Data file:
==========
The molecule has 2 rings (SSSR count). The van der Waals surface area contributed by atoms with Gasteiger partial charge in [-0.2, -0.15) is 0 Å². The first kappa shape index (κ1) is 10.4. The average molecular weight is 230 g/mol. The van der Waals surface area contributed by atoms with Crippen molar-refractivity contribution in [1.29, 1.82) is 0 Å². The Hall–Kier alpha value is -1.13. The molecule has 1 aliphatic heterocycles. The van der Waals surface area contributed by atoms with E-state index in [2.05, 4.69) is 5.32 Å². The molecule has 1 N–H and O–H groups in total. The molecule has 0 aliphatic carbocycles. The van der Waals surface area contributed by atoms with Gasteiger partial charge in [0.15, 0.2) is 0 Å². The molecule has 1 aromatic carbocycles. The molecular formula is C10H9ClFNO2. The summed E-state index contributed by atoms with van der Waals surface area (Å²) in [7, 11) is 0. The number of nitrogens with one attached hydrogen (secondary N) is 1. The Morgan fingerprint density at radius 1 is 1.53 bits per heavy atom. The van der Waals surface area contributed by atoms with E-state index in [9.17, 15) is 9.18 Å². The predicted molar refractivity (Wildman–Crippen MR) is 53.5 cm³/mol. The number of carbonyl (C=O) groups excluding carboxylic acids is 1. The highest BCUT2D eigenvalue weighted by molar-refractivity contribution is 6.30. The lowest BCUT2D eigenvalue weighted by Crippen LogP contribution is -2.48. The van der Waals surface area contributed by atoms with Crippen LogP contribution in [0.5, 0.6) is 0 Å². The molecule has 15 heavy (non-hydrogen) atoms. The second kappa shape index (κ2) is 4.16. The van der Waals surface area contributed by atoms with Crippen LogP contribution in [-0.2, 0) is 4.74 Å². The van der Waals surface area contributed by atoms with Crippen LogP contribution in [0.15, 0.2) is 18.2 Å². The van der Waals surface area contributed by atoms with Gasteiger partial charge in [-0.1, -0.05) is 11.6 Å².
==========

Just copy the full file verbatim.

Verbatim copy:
The molecule has 2 rings (SSSR count). The van der Waals surface area contributed by atoms with Gasteiger partial charge in [-0.2, -0.15) is 0 Å². The first kappa shape index (κ1) is 10.4. The average molecular weight is 230 g/mol. The van der Waals surface area contributed by atoms with Crippen molar-refractivity contribution in [1.29, 1.82) is 0 Å². The Hall–Kier alpha value is -1.13. The molecule has 1 aliphatic heterocycles. The van der Waals surface area contributed by atoms with E-state index in [2.05, 4.69) is 5.32 Å². The molecule has 1 N–H and O–H groups in total. The molecule has 0 aliphatic carbocycles. The van der Waals surface area contributed by atoms with Gasteiger partial charge in [0.15, 0.2) is 0 Å². The molecule has 1 aromatic carbocycles. The molecular formula is C10H9ClFNO2. The summed E-state index contributed by atoms with van der Waals surface area (Å²) in [7, 11) is 0. The number of nitrogens with one attached hydrogen (secondary N) is 1. The Morgan fingerprint density at radius 1 is 1.53 bits per heavy atom. The van der Waals surface area contributed by atoms with E-state index in [9.17, 15) is 9.18 Å². The predicted molar refractivity (Wildman–Crippen MR) is 53.5 cm³/mol. The number of carbonyl (C=O) groups excluding carboxylic acids is 1. The highest BCUT2D eigenvalue weighted by molar-refractivity contribution is 6.30. The lowest BCUT2D eigenvalue weighted by Crippen LogP contribution is -2.48. The van der Waals surface area contributed by atoms with Crippen LogP contribution in [0.5, 0.6) is 0 Å². The molecule has 15 heavy (non-hydrogen) atoms. The second kappa shape index (κ2) is 4.16. The van der Waals surface area contributed by atoms with Crippen LogP contribution in [-0.2, 0) is 4.74 Å². The van der Waals surface area contributed by atoms with Crippen LogP contribution in [0.15, 0.2) is 18.2 Å². The van der Waals surface area contributed by atoms with Gasteiger partial charge in [-0.1, -0.05) is 11.6 Å².